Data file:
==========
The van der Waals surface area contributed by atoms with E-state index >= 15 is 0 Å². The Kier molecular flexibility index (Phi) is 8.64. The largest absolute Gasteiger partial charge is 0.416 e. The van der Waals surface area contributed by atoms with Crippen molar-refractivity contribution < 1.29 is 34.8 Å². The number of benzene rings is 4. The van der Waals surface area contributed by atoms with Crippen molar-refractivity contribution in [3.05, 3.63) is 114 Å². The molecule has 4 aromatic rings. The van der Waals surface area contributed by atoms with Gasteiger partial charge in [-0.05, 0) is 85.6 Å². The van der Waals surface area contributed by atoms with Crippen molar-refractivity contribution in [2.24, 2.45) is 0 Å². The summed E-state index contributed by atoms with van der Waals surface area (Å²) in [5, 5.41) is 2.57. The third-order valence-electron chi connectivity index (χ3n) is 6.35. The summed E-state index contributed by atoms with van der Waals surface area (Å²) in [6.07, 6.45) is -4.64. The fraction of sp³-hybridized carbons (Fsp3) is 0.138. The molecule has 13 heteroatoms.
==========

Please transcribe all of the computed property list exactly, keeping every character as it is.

The van der Waals surface area contributed by atoms with E-state index >= 15 is 0 Å². The Kier molecular flexibility index (Phi) is 8.64. The largest absolute Gasteiger partial charge is 0.416 e. The van der Waals surface area contributed by atoms with Crippen molar-refractivity contribution < 1.29 is 34.8 Å². The number of benzene rings is 4. The van der Waals surface area contributed by atoms with Crippen molar-refractivity contribution in [3.05, 3.63) is 114 Å². The molecule has 4 aromatic rings. The van der Waals surface area contributed by atoms with Gasteiger partial charge in [-0.05, 0) is 85.6 Å². The van der Waals surface area contributed by atoms with Crippen molar-refractivity contribution in [2.24, 2.45) is 0 Å². The summed E-state index contributed by atoms with van der Waals surface area (Å²) in [5, 5.41) is 2.57. The third-order valence-electron chi connectivity index (χ3n) is 6.35. The summed E-state index contributed by atoms with van der Waals surface area (Å²) in [6.07, 6.45) is -4.64. The fraction of sp³-hybridized carbons (Fsp3) is 0.138. The molecule has 13 heteroatoms.